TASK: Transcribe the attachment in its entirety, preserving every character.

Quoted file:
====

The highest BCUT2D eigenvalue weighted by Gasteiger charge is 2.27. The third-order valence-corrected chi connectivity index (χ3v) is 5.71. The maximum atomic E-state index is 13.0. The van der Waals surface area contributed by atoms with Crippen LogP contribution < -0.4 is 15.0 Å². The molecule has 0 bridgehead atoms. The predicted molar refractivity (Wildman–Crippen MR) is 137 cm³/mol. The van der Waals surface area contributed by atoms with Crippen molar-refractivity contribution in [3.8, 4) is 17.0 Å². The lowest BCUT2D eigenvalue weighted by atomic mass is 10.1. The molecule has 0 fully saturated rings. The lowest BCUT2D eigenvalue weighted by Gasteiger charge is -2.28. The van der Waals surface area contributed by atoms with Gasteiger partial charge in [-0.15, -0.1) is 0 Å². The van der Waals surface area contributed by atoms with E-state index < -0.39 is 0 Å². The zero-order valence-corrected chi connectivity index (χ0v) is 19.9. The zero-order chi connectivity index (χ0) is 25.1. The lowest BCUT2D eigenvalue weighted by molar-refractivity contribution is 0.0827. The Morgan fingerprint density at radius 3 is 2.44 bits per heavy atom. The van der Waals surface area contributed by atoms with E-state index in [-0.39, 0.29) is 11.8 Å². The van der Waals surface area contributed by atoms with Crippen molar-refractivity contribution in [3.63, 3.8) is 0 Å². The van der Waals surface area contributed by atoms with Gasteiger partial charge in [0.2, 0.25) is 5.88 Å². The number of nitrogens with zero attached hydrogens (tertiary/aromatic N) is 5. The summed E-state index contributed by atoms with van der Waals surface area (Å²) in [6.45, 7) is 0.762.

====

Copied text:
The highest BCUT2D eigenvalue weighted by Gasteiger charge is 2.27. The third-order valence-corrected chi connectivity index (χ3v) is 5.71. The maximum atomic E-state index is 13.0. The van der Waals surface area contributed by atoms with Crippen LogP contribution < -0.4 is 15.0 Å². The molecule has 0 bridgehead atoms. The predicted molar refractivity (Wildman–Crippen MR) is 137 cm³/mol. The van der Waals surface area contributed by atoms with Crippen molar-refractivity contribution in [3.8, 4) is 17.0 Å². The lowest BCUT2D eigenvalue weighted by atomic mass is 10.1. The molecule has 0 fully saturated rings. The lowest BCUT2D eigenvalue weighted by Gasteiger charge is -2.28. The van der Waals surface area contributed by atoms with Gasteiger partial charge in [-0.15, -0.1) is 0 Å². The van der Waals surface area contributed by atoms with E-state index < -0.39 is 0 Å². The zero-order valence-corrected chi connectivity index (χ0v) is 19.9. The zero-order chi connectivity index (χ0) is 25.1. The lowest BCUT2D eigenvalue weighted by molar-refractivity contribution is 0.0827. The Morgan fingerprint density at radius 3 is 2.44 bits per heavy atom. The van der Waals surface area contributed by atoms with E-state index in [-0.39, 0.29) is 11.8 Å². The van der Waals surface area contributed by atoms with Crippen molar-refractivity contribution in [3.63, 3.8) is 0 Å². The van der Waals surface area contributed by atoms with Gasteiger partial charge in [0.2, 0.25) is 5.88 Å². The number of nitrogens with zero attached hydrogens (tertiary/aromatic N) is 5. The summed E-state index contributed by atoms with van der Waals surface area (Å²) in [6.45, 7) is 0.762.